If Wei Jingsheng had chosen to abase himself, to repudiate his views publicly, and to submit ask humbly for `re-education' by the Party, he would probably have been sentenced to between three and six years. Instead, he earned the maximum sentence for charges he faced, because he refused to confess and `show a good attitude'. In his defence against the second charge - that of carrying out counter-revolutionary activities - Wei did the almost unthinkable: he turned the charges back against his accusers. Using the language of Marxist poliics, he equated `revolution' with progress, progress with Democracy, and opposition to democratic freedoms with counter-revolution.

`Revolution is the battle of the new against the old.. or is it that anything that opposes current theories of those in power must be destroyed? That might is right? That concept of revolution was one of the most effective instruments used by the Gang of Four over twenty years, to oppress revolutionaries and the people...

`Those who oppose the tide of Democracy are standing for dictatorship... Those who oppose it should be the ones put on the list of counter-revolutionary criminals..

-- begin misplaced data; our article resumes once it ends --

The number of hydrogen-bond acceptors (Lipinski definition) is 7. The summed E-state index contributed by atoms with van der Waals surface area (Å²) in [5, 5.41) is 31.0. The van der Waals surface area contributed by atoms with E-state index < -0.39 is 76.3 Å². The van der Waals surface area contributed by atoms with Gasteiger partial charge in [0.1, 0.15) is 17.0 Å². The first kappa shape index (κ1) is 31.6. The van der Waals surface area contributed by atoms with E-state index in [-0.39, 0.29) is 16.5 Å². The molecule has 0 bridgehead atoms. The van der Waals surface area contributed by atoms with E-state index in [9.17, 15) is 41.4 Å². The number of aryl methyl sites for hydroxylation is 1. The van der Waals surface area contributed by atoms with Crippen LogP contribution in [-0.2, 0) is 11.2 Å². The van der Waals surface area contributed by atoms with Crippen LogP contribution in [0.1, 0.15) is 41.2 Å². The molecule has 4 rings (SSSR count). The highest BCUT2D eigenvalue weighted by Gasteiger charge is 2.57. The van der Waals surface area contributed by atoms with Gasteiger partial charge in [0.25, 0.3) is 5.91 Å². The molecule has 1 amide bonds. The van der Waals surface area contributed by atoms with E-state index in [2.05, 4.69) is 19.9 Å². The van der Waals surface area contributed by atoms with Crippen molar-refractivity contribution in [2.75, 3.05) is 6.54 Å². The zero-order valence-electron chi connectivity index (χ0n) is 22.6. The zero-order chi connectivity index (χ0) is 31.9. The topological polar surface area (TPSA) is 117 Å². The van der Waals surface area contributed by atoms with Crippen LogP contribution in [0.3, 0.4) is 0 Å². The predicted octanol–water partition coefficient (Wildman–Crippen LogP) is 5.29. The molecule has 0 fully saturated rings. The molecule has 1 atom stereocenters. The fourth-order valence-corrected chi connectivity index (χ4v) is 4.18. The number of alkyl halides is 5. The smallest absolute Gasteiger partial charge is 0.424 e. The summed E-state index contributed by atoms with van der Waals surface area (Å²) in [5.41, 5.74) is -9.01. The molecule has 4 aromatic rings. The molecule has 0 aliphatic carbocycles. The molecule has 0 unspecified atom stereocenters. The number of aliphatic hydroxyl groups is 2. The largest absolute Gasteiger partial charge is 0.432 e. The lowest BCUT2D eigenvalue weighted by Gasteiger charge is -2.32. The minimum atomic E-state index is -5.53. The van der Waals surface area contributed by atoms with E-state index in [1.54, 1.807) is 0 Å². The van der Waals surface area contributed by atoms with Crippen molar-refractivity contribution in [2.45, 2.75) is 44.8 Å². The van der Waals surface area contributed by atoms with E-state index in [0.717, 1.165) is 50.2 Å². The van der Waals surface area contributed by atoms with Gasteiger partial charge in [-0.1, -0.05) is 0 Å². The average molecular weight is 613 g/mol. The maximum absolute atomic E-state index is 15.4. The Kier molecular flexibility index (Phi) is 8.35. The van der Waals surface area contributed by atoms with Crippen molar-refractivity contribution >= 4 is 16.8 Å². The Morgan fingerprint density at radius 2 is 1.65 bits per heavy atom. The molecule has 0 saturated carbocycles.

`I distinguish two basic types of socialist system. The first is the Soviet-style dictatorial socialism in which the power is concentrated in the hands of a small number of people. The second is democratic socialism, in which democratic methods are used to distribute power... The hope of the vast majority of the people of our country is the establishment of this type of democratic socialism. The aim of our 'Explorations' magazine was also to search for the path to this type of socialist system... `If criticism of the leadership is to be considered a crime.. this is the same as placing leaders in the ranks of the gods. Must we follow again on the road of the Gang of Four, building another road to a modern superstition?'

Wei's defence might have been a telling one before a jury of liberal thinkers, but, as he had said to me in our first conversation, `It doesn't matter what you say or do, They can do what they like with you'. He was, in effect, baiting the court with his frequent comparisons to `Gang of Four' thinking, and it probably contributed to the harshness of his sentence.